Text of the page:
1969 Triton 750cc Café Racer

Starting bid: $0.00

Engine no.  TR6PC05333

 

  • Fully rebuilt engine with 750cc top end and Bonneville head
  • Twin brand new Amal carbs
  • Triumph Daytona 675 front end
  • Öhlins rear shocks
  • Custom aluminum Manx Norton tank
  • Gorgeous hand and foot controls

 

SOLD

 

Item condition: Used

Auction starts in:

Auction starts: September 26, 2021 12:30 am

Auction ends: September 26, 2021 12:30 am

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Description

With indelible images of London’s Ace Café, the Triton is a perfect marriage of Triumph power and Norton roadholding, and is rightly regarded by enthusiasts as the quintessential British sports special. This high-performance hybrid first emerged in the 1950s and countless versions have been built by professionals and amateurs alike. Today the Triton enjoys well-deserved marque status.

With indelible images of London’s Ace Café, the Triton is a perfect marriage of Triumph power and Norton roadholding, and is rightly regarded by enthusiasts as the quintessential British sports special. This high-performance hybrid first emerged in the 1950s and countless versions have been built by professionals and amateurs alike. Today the Triton enjoys well-deserved marque status.

The Triton emerged in post-war London with thrill-seeking youths gambling on races from one roadside café to another on the A406 North Circular road. With an increasing desire for reliable and versatile power, the Triumph engine was the obvious choice and to marry it with the best handling machine of the day, Norton’s Isle of Man-winning Featherbed frame gave this original crotch-rocket the ultimate performance of the day. There is no coincidence that the retraction of the two names Triumph and Norton coincidentally is the name of the Greek God of the sea, Triton, son of Poseidon.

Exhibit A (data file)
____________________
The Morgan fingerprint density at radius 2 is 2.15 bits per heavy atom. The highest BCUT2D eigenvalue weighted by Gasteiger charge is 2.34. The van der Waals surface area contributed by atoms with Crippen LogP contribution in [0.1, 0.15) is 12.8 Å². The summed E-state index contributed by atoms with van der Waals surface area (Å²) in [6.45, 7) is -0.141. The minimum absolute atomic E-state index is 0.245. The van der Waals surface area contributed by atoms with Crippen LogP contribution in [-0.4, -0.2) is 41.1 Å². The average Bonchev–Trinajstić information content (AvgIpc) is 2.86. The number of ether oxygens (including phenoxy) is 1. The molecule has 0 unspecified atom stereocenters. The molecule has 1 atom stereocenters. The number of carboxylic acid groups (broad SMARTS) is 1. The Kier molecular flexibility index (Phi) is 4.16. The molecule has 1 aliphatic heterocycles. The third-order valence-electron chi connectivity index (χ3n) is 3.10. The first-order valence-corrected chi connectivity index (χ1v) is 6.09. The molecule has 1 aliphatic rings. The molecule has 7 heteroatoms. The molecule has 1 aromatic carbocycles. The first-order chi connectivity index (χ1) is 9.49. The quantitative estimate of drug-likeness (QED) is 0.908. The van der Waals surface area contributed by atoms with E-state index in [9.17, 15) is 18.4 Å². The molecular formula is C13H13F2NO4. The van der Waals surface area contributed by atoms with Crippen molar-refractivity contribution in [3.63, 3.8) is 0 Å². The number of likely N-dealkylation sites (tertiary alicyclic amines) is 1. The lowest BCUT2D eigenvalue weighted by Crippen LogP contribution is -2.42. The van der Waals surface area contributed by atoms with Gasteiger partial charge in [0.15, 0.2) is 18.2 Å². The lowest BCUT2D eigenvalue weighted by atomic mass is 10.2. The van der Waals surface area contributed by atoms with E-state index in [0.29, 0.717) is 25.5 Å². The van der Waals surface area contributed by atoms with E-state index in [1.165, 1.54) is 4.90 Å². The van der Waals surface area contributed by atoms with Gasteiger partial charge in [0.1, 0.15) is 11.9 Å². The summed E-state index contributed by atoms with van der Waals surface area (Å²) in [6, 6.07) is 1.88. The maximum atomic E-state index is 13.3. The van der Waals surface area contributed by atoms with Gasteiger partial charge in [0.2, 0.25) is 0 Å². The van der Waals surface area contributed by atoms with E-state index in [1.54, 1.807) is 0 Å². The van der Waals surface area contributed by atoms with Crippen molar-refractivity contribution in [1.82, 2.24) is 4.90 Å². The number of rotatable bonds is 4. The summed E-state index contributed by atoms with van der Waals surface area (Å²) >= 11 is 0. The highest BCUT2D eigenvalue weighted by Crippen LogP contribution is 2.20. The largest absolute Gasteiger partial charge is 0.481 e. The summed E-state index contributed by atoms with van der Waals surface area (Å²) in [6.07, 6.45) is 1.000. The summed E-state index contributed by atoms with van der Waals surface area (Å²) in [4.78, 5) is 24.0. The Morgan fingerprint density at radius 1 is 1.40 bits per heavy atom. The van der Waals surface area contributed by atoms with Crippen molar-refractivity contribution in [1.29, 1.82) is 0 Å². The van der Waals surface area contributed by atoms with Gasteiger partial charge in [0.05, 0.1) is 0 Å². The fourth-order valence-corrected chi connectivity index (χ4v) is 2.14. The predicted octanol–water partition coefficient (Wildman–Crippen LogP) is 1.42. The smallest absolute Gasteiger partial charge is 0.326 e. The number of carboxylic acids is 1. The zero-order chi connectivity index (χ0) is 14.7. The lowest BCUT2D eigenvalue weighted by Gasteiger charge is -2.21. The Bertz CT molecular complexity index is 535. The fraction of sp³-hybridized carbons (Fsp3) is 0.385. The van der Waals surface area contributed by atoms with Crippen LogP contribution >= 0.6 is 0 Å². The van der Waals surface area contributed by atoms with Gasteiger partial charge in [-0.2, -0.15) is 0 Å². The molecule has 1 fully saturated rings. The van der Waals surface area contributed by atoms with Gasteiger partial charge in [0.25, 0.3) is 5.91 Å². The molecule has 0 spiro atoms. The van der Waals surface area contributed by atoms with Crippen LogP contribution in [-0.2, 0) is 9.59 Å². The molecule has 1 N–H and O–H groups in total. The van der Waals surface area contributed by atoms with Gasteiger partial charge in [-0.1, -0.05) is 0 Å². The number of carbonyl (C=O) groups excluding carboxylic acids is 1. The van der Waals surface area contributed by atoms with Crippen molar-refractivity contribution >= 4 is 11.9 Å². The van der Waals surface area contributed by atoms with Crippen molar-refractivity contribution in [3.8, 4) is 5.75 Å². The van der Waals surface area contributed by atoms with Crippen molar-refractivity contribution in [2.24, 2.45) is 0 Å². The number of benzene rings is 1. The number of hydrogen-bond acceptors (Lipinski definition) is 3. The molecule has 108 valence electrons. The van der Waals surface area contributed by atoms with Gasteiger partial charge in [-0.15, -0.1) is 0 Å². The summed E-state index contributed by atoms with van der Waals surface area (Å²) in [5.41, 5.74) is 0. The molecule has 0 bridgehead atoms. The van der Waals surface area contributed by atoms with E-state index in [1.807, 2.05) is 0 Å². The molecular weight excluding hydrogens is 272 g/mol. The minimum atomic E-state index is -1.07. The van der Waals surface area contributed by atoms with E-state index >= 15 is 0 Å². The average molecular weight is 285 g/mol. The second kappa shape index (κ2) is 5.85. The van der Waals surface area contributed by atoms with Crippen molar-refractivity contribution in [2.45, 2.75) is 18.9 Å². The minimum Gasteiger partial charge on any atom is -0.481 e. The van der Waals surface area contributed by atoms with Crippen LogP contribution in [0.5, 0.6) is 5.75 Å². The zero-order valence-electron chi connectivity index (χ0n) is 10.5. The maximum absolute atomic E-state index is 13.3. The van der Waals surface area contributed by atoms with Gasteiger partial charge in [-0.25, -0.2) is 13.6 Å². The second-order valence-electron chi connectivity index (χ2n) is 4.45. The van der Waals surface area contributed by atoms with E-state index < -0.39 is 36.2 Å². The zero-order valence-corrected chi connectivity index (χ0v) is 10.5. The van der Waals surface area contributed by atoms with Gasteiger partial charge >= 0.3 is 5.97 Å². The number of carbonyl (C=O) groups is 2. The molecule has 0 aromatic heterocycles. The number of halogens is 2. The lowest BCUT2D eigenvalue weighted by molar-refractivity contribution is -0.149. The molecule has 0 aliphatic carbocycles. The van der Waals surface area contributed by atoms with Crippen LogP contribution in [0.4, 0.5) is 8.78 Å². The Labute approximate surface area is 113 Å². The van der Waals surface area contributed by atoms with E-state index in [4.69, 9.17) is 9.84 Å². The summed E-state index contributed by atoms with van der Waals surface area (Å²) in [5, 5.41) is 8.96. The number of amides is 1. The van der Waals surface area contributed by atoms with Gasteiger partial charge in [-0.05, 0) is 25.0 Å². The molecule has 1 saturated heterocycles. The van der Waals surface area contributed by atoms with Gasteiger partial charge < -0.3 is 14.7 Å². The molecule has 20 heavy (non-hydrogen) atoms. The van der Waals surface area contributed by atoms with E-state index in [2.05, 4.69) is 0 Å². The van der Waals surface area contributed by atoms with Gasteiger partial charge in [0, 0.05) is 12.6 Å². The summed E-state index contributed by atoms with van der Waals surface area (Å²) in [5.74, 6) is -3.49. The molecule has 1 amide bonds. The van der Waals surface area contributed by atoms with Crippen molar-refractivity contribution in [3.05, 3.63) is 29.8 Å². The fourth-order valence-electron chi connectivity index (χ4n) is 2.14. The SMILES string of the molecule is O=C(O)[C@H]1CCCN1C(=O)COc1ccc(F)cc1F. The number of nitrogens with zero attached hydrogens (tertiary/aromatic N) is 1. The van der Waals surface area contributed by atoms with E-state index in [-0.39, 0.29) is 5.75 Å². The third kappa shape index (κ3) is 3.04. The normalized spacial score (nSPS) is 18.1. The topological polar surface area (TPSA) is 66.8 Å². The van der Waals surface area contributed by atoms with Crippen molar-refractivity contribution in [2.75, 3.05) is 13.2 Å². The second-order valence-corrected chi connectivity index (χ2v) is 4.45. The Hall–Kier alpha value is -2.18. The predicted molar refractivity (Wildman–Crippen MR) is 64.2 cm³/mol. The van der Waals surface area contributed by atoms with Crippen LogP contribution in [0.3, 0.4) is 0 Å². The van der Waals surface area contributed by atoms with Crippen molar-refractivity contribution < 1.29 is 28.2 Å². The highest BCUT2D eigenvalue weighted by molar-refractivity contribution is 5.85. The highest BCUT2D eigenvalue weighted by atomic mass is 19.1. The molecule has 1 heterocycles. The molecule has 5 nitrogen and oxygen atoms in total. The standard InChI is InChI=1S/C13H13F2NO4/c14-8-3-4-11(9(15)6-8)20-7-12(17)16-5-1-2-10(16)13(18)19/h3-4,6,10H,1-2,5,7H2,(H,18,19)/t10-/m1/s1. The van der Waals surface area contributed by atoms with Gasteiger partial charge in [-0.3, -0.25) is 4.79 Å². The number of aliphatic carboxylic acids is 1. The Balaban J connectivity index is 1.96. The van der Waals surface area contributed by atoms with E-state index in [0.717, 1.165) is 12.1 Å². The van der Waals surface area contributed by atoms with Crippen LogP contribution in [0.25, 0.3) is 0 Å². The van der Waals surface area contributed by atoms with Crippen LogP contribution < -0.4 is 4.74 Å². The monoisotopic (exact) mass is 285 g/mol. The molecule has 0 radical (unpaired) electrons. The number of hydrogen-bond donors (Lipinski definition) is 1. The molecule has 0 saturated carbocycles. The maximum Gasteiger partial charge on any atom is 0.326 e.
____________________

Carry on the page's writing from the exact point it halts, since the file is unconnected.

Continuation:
And here is a beautiful example.  Built and developed over the last couple of years by the previous engineer owners, the heart of the bike is a classic 1969 Triumph TR6C vertical twin engine. The standard 650 cut its teeth in the International Six Days Trial successes in the late 1940s prompted Triumph to develop their range of the 500cc TR5 and then for the 650cc TR6, introduced for 1956. To the fully rebuilt engine a twin carb head was installed with brand new Amal carburetors and the whole package was upgraded with 750cc top end kit. When overhauled, the gearbox was inspected and refurbished as needed with a new clutch. An ARD-style magneto was also installed, which certainly looks the part and works magnificently.

This smooth and powerful engine package was installed in a 1959 Norton Wideline Featherbed frame. Checked for metal fatigue, cracks, etc. the frame was treated to the standard black powder-coating. The swing arm at standard length gave the bike a twitchy feel, so was extended by a couple of inches. At either end are matt black wheels shod with period looking Firestone tires. The wheels hang in exquisite suspension setup: in the front is a pair of upside-down forks liberated from a Triumph 675 Daytona, while Öhlins shocks keep the back end firmly planted. This suspension package gives the bike a distinctly modern handling feel in a classic bike. Brakes are fully rebuilt and work as they should. 

A Manx Norton-style gas tank with integrated oil tank gives a very unique look and allowing the general appearance of the bike a sense of simple airiness. The tank strap is accented by a leather strip, matching the diamond-stitched seat. Gorgeous rearsets and foot controls are complimented by a Bates-style headlight and discreet bullet brake lights to complete the lighting package, while pre-WW1 style reversed controls on the clip-ons work well and finish the look perfectly.

With a limited electrical system, the bike’s reliability is fully enhanced, starting easily and idling smoothly. The bike has strong power from a taut engine, shifts smoothly and handles well.

Many a Triton was built in a home garage from lovingly acquired parts

while some were professionally built by bike shops to high levels of

quality. And few bikes exude the essence of motorcycling like the Triton.

Seen here is a prime example from the heyday of 1950’s café bike culture with a modern twist. In exemplary condition, it’s ready to rediscover the days of the Mods and the Rockers.

 

 

 

 

 

 

750cc

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